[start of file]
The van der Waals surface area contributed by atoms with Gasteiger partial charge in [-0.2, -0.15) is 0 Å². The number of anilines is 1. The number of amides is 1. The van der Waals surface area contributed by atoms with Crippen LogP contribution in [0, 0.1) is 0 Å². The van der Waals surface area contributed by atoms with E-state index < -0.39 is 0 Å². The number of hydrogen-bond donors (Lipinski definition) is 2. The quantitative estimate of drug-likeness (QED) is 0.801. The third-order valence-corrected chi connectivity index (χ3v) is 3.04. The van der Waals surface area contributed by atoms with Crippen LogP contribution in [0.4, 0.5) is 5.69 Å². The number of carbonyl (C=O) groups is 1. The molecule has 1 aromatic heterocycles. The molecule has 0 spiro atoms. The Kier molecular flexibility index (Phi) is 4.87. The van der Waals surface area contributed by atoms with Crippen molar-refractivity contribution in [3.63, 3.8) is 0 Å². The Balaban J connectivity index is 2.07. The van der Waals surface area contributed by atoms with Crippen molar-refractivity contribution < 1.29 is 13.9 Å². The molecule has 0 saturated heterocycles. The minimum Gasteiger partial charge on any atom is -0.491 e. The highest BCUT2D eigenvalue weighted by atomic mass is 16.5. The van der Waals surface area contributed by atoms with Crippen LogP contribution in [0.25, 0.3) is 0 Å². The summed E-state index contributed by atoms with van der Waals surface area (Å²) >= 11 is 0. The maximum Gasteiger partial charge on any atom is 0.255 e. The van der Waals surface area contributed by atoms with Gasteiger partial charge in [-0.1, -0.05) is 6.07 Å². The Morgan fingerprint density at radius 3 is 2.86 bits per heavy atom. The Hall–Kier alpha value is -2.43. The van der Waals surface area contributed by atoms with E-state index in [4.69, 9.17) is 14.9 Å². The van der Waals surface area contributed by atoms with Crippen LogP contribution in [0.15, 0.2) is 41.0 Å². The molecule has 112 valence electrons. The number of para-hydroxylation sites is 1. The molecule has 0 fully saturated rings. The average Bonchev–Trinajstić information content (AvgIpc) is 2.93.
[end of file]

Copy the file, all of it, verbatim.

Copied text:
The van der Waals surface area contributed by atoms with Gasteiger partial charge in [-0.2, -0.15) is 0 Å². The number of anilines is 1. The number of amides is 1. The van der Waals surface area contributed by atoms with Crippen LogP contribution in [0, 0.1) is 0 Å². The van der Waals surface area contributed by atoms with E-state index < -0.39 is 0 Å². The number of hydrogen-bond donors (Lipinski definition) is 2. The quantitative estimate of drug-likeness (QED) is 0.801. The third-order valence-corrected chi connectivity index (χ3v) is 3.04. The van der Waals surface area contributed by atoms with Crippen LogP contribution in [0.4, 0.5) is 5.69 Å². The number of carbonyl (C=O) groups is 1. The molecule has 1 aromatic heterocycles. The molecule has 0 spiro atoms. The Kier molecular flexibility index (Phi) is 4.87. The van der Waals surface area contributed by atoms with Crippen molar-refractivity contribution in [3.63, 3.8) is 0 Å². The Balaban J connectivity index is 2.07. The van der Waals surface area contributed by atoms with Crippen molar-refractivity contribution < 1.29 is 13.9 Å². The molecule has 0 saturated heterocycles. The minimum Gasteiger partial charge on any atom is -0.491 e. The highest BCUT2D eigenvalue weighted by atomic mass is 16.5. The van der Waals surface area contributed by atoms with Crippen LogP contribution in [0.25, 0.3) is 0 Å². The summed E-state index contributed by atoms with van der Waals surface area (Å²) >= 11 is 0. The maximum Gasteiger partial charge on any atom is 0.255 e. The van der Waals surface area contributed by atoms with Gasteiger partial charge in [-0.1, -0.05) is 6.07 Å². The Morgan fingerprint density at radius 3 is 2.86 bits per heavy atom. The Hall–Kier alpha value is -2.43. The van der Waals surface area contributed by atoms with E-state index in [4.69, 9.17) is 14.9 Å². The van der Waals surface area contributed by atoms with Crippen LogP contribution in [0.15, 0.2) is 41.0 Å². The molecule has 112 valence electrons. The number of para-hydroxylation sites is 1. The molecule has 0 fully saturated rings. The average Bonchev–Trinajstić information content (AvgIpc) is 2.93.